Worse than they were last time i went ( few years ago.. )

 



[#] Fri May 27 2022 20:47:28 EDT from Nurb432

Subject: Nitro Pepsi

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Dont bother. Aside from me being used to my own formula cola drink and everything else tastes like pee water now, this just tastes like flat Pepsi.. Nitrogen, not a great idea after all.

Oh well, i gave them a shot.


( and why dont any of my local stores sell Jones cola anymore. just the stupid flavors . and root beer, but not cola anymore ? The 2 big companies pressuring the stores? )



[#] Tue May 31 2022 09:13:37 EDT from IGnatius T Foobar

Subject: Re: Nitro Pepsi

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Is that supposed to be Pepsi with nitrogen bubbles instead of carbon dioxide?

Nitrogen bubbles are smaller than CO2 bubbles, which is why nitrogen is used in the little ball that froths up a can of Guinness when you open it.  I'm not sure how much difference it would make in a cola though.

 

 



[#] Tue May 31 2022 16:56:55 EDT from Nurb432

Subject: Re: Nitro Pepsi

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Yes that is what they did. And it makes it garbage ( even if you like the Pepsi flavor.. )

Tue May 31 2022 09:13:37 AM EDT from IGnatius T Foobar Subject: Re: Nitro Pepsi

Is that supposed to be Pepsi with nitrogen bubbles instead of carbon dioxide?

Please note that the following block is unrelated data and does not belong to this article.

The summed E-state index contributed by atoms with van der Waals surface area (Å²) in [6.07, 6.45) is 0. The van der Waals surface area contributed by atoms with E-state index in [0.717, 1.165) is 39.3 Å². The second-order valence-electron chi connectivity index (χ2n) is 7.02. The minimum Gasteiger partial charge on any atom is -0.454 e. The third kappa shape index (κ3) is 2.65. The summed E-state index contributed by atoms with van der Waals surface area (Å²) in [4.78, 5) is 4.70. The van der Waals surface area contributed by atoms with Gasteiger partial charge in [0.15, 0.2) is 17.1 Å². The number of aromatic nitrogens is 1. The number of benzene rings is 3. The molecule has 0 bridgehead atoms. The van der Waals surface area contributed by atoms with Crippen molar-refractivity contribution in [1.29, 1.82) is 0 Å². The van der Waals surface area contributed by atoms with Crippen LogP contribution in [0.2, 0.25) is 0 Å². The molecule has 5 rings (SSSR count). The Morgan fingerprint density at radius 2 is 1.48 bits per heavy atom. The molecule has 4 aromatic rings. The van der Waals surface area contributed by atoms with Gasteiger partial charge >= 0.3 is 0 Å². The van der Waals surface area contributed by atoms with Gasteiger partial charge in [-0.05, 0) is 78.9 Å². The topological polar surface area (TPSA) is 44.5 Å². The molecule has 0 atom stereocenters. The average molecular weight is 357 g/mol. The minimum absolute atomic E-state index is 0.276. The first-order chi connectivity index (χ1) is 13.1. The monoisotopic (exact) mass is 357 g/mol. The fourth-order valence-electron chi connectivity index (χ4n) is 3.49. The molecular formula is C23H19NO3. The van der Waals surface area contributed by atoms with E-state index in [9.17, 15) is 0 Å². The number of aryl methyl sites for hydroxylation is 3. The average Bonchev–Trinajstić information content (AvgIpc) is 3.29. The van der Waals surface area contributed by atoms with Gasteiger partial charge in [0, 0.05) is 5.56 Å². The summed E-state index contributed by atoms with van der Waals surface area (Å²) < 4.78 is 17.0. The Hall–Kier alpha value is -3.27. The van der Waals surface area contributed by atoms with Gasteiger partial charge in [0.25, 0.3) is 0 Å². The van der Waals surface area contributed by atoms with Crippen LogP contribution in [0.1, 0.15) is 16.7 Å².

Nitrogen bubbles are smaller than CO2 bubbles, which is why nitrogen is used in the little ball that froths up a can of Guinness when you open it.  I'm not sure how much difference it would make in a cola though.

 

 



 



[#] Thu Aug 18 2022 13:29:03 EDT from Nurb432

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I think its "cheesecake like substance" night.  Last couple of store bought ones was too disappointing..  ( might have mentioned it before, donno. but its from a recipe i ran cross some 40 years ago from a coworker at the time, that includes cake mix along with the cream cheese. wonderful stuff..   )



[#] Sat Sep 24 2022 14:53:43 EDT from IGnatius T Foobar

Subject: Re: Nitro Pepsi

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Yes that is what they did. And it makes it garbage ( even if you like
the Pepsi flavor.. )

If given a choice I will select Pepsi over Coke, even though I like the taste of Coke better, simply because Coke is Woke.

That having been said ... you CANNOT make a rum-and-coke with Pepsi. For some reason it just doesn't work.

[#] Sat Sep 24 2022 17:12:07 EDT from Nurb432

Subject: Re: Nitro Pepsi

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Pepsi is a tad bit sweeter.

But i cant stand either now.  About the only commodity fizz drink i can tolerate now is root beer.  Everything else is like drinking pee water.